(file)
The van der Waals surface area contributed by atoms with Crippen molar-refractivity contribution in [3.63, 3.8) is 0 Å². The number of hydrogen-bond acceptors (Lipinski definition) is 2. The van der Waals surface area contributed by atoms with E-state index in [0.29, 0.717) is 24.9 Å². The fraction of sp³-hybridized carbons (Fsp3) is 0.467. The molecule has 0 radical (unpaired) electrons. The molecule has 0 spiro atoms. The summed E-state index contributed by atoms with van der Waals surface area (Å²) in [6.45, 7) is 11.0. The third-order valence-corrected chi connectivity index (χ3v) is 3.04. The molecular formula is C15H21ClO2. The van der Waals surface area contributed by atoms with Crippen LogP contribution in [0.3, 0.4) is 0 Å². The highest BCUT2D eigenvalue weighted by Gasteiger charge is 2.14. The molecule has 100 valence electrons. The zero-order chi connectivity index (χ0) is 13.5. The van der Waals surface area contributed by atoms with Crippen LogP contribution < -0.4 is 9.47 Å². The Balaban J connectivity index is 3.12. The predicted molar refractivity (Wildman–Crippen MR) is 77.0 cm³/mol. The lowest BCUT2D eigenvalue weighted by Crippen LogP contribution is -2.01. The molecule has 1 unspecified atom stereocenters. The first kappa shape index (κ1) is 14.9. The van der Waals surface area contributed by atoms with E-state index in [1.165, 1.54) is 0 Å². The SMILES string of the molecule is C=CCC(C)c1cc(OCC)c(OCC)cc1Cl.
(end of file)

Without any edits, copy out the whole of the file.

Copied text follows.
The van der Waals surface area contributed by atoms with Crippen molar-refractivity contribution in [3.63, 3.8) is 0 Å². The number of hydrogen-bond acceptors (Lipinski definition) is 2. The van der Waals surface area contributed by atoms with E-state index in [0.29, 0.717) is 24.9 Å². The fraction of sp³-hybridized carbons (Fsp3) is 0.467. The molecule has 0 radical (unpaired) electrons. The molecule has 0 spiro atoms. The summed E-state index contributed by atoms with van der Waals surface area (Å²) in [6.45, 7) is 11.0. The third-order valence-corrected chi connectivity index (χ3v) is 3.04. The molecular formula is C15H21ClO2. The van der Waals surface area contributed by atoms with Crippen LogP contribution in [0.3, 0.4) is 0 Å². The highest BCUT2D eigenvalue weighted by Gasteiger charge is 2.14. The molecule has 100 valence electrons. The zero-order chi connectivity index (χ0) is 13.5. The van der Waals surface area contributed by atoms with Crippen LogP contribution < -0.4 is 9.47 Å². The Balaban J connectivity index is 3.12. The predicted molar refractivity (Wildman–Crippen MR) is 77.0 cm³/mol. The lowest BCUT2D eigenvalue weighted by Crippen LogP contribution is -2.01. The molecule has 1 unspecified atom stereocenters. The first kappa shape index (κ1) is 14.9. The van der Waals surface area contributed by atoms with E-state index in [1.165, 1.54) is 0 Å². The SMILES string of the molecule is C=CCC(C)c1cc(OCC)c(OCC)cc1Cl.